Pre-Qualified vs. Pre-Approved
Getting pre-qualified and pre-approved are the very first steps of the home buying process. Without this step, you can’t get a mortgage, meaning can’t buy a home. Unless you’re a cash buyer. Nonetheless, most people will have to go through this process before home shopping. If you’re unsure of how much you’re likely to afford, try using a mortgage prequalification calculator first.
Here’s a homebuyer tip from Bank of America: “Expect surprises! Lenders look at every detail of your finances when granting preapproval. You might be asked about a car loan payment you made with a credit card, for example. Be prepared to answer lender questions as soon as they come up.”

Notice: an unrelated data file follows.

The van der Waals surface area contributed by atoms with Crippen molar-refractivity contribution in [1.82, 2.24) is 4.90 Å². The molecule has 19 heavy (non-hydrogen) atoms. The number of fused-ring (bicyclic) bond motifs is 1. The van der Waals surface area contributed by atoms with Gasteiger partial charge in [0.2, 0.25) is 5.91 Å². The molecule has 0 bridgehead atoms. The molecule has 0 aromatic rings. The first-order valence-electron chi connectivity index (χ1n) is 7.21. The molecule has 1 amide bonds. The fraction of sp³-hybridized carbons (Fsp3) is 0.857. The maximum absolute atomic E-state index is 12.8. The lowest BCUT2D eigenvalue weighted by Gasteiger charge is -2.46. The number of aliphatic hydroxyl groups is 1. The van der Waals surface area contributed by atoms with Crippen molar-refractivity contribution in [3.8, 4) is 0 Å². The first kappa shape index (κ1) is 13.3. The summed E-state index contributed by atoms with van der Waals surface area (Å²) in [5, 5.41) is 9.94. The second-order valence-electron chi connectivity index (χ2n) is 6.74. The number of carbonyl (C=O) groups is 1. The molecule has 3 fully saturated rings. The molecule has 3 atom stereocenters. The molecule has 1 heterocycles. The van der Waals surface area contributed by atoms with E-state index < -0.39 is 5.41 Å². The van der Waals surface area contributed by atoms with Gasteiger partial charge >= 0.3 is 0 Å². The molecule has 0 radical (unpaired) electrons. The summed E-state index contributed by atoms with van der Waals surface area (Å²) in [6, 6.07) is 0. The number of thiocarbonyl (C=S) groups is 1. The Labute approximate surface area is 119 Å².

What Is a Mortgage?
A mortgage is a loan secured by the collateral of real estate. Mortgages typically have 15 to 30-year terms and can have a fixed or adjustable interest rate. The borrower is bound to make monthly payments to the principal, which is your outstanding balance. In the case that you stop making payments, the lender can take possession of the property. Otherwise known as the process of foreclosure.
All in all, the lender holds the most stake in your home. Therefore, by making monthly payments, you’re always increasing the amount of ownership in the property. Lastly, here’s a fun fact for you: The origin of the word “mortgage” is Latin and then came from Old French, which initially meant a death pledge.